Behind all God’s law is the desire of a loving God to create a society in which it would be a joy to live.

Life can’t be compartmentalized into “God is involved here” and “God is not involved here” sections. God is involved in all that we do, say, and think.

The challenge for us is that our words and lives are consistent, whether we are in church or out of church.

Real integrity is doing the right thing, knowing that nobody’s going to know whether you did it or not. –Oprah Winfrey

One of the most important ways to manifest integrity is to be loyal to those who are not present. In doing so, we build the trust of those who are present. –Steven Covey

Always do right—this will gratify some and astonish the rest. –Mark Twain

Live in such a way that you would not be ashamed to sell your parrot to the town gossip. –Will Rogers

Anyone who listens to my teaching and follows it is wise, like a person who builds a house on solid rock. Though the rain comes in torrents and the floodwaters rise and the winds beat against that house, it won’t collapse because it is built on bedrock. But anyone who hears my teaching and doesn’t obey it is foolish, like a person who builds a house on sand. When the rains and floods come and the winds beat against that house, it will collapse with a mighty crash. –Matthew 7:24-27

Character doesn’t make you a leader, but it does make you a leader worth following. –Andy Stanley

Saturday, August 23, 2008


People are like icebergs. There is so much more to them than meets the eye. When you look at an iceberg, generally only about 10% to 20% of the iceberg is visible. The rest is hidden below the surface. People are like icebergs. There’s much more to them than meets the eye. The world may see 10% of us. Those closest to us may see 20% of us. But 80% of us is hidden below the surface.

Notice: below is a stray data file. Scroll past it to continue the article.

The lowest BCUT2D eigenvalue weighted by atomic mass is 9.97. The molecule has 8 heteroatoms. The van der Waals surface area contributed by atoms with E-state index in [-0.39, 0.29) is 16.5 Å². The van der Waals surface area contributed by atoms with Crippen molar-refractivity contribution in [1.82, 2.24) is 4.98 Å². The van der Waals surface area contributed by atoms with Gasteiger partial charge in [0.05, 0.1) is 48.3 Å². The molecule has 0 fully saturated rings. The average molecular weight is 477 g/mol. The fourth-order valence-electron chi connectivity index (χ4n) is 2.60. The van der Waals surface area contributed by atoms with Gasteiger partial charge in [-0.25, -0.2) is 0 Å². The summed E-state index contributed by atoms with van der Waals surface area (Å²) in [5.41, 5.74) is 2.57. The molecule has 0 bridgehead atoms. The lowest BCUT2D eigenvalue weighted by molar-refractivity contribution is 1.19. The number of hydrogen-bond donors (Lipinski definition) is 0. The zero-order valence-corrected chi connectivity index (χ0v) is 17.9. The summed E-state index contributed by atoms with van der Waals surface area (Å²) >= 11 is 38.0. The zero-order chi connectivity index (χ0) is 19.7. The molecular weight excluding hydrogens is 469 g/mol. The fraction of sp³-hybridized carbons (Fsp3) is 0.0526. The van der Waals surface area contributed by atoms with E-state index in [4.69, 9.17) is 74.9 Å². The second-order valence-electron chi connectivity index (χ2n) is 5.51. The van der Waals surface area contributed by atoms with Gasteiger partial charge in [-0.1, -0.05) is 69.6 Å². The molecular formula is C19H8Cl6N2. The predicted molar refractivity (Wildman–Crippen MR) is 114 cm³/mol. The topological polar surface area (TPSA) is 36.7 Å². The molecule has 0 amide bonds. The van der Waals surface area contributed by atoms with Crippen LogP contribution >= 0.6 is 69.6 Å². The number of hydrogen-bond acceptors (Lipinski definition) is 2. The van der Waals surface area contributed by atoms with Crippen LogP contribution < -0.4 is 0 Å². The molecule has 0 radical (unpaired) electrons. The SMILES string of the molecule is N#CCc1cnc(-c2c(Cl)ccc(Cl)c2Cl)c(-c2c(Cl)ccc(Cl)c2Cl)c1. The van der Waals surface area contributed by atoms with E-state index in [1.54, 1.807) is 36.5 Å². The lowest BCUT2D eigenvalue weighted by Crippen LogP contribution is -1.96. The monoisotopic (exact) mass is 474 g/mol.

• What do you think about and never share with others?
  • Who are you when nobody is looking?
  • How do you react to everyday aggravations?
  • How do you handle failure?
Scientists now say that a series of slits, not a giant gash, sank the Titanic. The opulent, 900-foot cruise ship sank in 1912 on its first voyage, from England to New York. Fifteen hundred people died in the worst maritime disaster of the time.

The most widely held theory was that the ship hit an iceberg, which opened a huge gash in the side of the liner. But an international team of divers and scientists recently used sound waves to probe the wreckage, buried in the mud under two-and-a-half miles of water. Their discovery? The damage was surprisingly small. Instead of the huge gash, they found six relatively narrow slits across the six watertight holds.

Small damage, invisible to most, can sink not only a great ship but a great reputation.